A Natural Host and Diversity of Pepper Vein Yellows Virus in Japan
JARQ - Japan Agricultural Research Quarterly
Pepper vein yellows virus (PeVYV, Luteovirdae; Polerovirus) infects Capsicum plants, whose bell pepper fruits (Capsicum annuum) are important crops in Japan. Reductions in the yield and quality of bell pepper fruits caused by PeVYV are agricultural problems in Okinawa Prefecture, Japan. The prevalence of PeVYV deposits in the annual disposition of harvested bell pepper plants suggests the possible existence of a reservoir for the virus. Here, we examined bird pepper plants (Capsicum frutescens)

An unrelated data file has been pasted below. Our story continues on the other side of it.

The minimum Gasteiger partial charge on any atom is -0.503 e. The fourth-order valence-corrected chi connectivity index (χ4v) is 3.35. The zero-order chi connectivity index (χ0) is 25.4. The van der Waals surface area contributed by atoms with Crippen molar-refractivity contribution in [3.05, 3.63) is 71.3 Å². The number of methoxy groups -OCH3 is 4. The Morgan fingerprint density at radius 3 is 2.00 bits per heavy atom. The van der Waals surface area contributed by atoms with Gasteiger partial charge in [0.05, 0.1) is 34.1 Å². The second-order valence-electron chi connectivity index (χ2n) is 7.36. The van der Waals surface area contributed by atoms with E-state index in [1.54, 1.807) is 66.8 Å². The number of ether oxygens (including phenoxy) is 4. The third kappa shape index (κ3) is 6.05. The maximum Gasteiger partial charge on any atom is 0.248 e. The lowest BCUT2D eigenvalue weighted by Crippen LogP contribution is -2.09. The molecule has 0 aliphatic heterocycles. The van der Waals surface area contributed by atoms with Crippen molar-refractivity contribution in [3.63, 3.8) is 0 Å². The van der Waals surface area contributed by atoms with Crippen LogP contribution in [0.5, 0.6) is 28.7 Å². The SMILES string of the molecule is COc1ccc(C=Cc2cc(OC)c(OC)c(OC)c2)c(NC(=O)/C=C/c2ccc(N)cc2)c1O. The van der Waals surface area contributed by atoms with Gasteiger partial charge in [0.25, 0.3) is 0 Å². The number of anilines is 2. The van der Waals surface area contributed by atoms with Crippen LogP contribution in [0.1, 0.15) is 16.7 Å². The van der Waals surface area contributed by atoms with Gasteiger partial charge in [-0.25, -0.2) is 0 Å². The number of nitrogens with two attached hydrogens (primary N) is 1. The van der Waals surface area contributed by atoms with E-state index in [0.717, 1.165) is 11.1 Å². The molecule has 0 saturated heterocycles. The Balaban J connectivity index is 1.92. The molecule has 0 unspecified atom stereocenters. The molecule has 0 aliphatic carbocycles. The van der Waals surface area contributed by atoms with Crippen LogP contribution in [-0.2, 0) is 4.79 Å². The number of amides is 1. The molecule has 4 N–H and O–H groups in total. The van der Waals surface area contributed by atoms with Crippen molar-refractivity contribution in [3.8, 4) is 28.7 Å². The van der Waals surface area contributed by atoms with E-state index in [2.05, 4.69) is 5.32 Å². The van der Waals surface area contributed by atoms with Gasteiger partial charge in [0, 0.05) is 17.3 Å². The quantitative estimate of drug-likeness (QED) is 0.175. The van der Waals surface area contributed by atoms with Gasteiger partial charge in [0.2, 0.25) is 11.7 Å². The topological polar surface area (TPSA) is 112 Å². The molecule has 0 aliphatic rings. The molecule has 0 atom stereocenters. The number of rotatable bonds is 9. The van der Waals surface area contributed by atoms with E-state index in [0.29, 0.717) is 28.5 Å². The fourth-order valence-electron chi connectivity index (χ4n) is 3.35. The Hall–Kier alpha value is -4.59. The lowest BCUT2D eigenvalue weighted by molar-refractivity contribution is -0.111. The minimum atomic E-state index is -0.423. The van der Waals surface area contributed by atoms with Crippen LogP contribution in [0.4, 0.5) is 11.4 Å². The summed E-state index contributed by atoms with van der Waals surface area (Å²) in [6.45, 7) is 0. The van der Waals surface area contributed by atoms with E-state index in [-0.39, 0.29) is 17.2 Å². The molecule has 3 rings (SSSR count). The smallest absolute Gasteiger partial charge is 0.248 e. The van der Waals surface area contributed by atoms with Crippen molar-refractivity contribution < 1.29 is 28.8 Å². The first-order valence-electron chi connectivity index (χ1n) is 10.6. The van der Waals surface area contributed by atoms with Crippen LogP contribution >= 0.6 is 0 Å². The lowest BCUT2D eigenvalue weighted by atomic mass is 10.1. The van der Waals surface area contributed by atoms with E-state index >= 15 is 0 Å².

... apsicum frutescens) that were grown wild on five islands in Okinawa Prefecture, as well as cultivated peppers (C. annuum, Capsicum baccatum and C. frutescens) for the presence of PeVYV by reverse transcription polymerase reactions using specific primers. Overall, PeVYV was widely detected in bird peppers on the three islands (Okinawa, Miyako and Yonaguni) where the bell pepper disease occurred, but not detected in the plants from two islands (Ishigaki and Minami-Daito) with no disease. Laboratory experiments demonstrated that an Okinawa-derived strain of cotton aphid Aphis gossypii transmitted PeVYV from viruliferous wild bird peppers to the bell peppers, which may suggest an annual supply of PeVYV from wild bird peppers to the bell peppers via aphids in Okinawa Prefecture. Molecular phylogenetic analyses based on the nucleotide sequences of seven distinct genomic regions suggested that PeVYV detected from the bell peppers and bird peppers are indistinguishable, supporting the view that PeVYV moves frequently between these host plants.